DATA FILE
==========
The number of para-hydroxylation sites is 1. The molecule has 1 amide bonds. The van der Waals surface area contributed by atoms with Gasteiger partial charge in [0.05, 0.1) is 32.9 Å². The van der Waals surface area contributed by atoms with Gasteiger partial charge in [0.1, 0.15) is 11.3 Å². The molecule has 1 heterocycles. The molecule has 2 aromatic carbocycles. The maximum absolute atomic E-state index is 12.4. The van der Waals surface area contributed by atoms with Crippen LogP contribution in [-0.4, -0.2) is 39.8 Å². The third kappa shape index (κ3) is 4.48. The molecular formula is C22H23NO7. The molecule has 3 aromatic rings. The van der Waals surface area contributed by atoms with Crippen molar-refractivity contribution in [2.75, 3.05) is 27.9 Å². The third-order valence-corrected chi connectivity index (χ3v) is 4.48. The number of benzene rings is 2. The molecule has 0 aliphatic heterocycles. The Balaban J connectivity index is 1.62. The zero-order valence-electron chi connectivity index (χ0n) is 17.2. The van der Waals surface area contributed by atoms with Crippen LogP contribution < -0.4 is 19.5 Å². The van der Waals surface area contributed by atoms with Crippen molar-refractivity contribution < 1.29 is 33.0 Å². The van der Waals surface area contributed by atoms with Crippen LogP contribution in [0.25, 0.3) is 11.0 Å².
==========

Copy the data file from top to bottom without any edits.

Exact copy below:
The number of para-hydroxylation sites is 1. The molecule has 1 amide bonds. The van der Waals surface area contributed by atoms with Gasteiger partial charge in [0.05, 0.1) is 32.9 Å². The van der Waals surface area contributed by atoms with Gasteiger partial charge in [0.1, 0.15) is 11.3 Å². The molecule has 1 heterocycles. The molecule has 2 aromatic carbocycles. The maximum absolute atomic E-state index is 12.4. The van der Waals surface area contributed by atoms with Crippen LogP contribution in [-0.4, -0.2) is 39.8 Å². The third kappa shape index (κ3) is 4.48. The molecular formula is C22H23NO7. The molecule has 3 aromatic rings. The van der Waals surface area contributed by atoms with Crippen molar-refractivity contribution in [2.75, 3.05) is 27.9 Å². The third-order valence-corrected chi connectivity index (χ3v) is 4.48. The number of benzene rings is 2. The molecule has 0 aliphatic heterocycles. The Balaban J connectivity index is 1.62. The zero-order valence-electron chi connectivity index (χ0n) is 17.2. The van der Waals surface area contributed by atoms with Crippen LogP contribution < -0.4 is 19.5 Å². The van der Waals surface area contributed by atoms with Crippen molar-refractivity contribution < 1.29 is 33.0 Å². The van der Waals surface area contributed by atoms with Crippen LogP contribution in [0.25, 0.3) is 11.0 Å².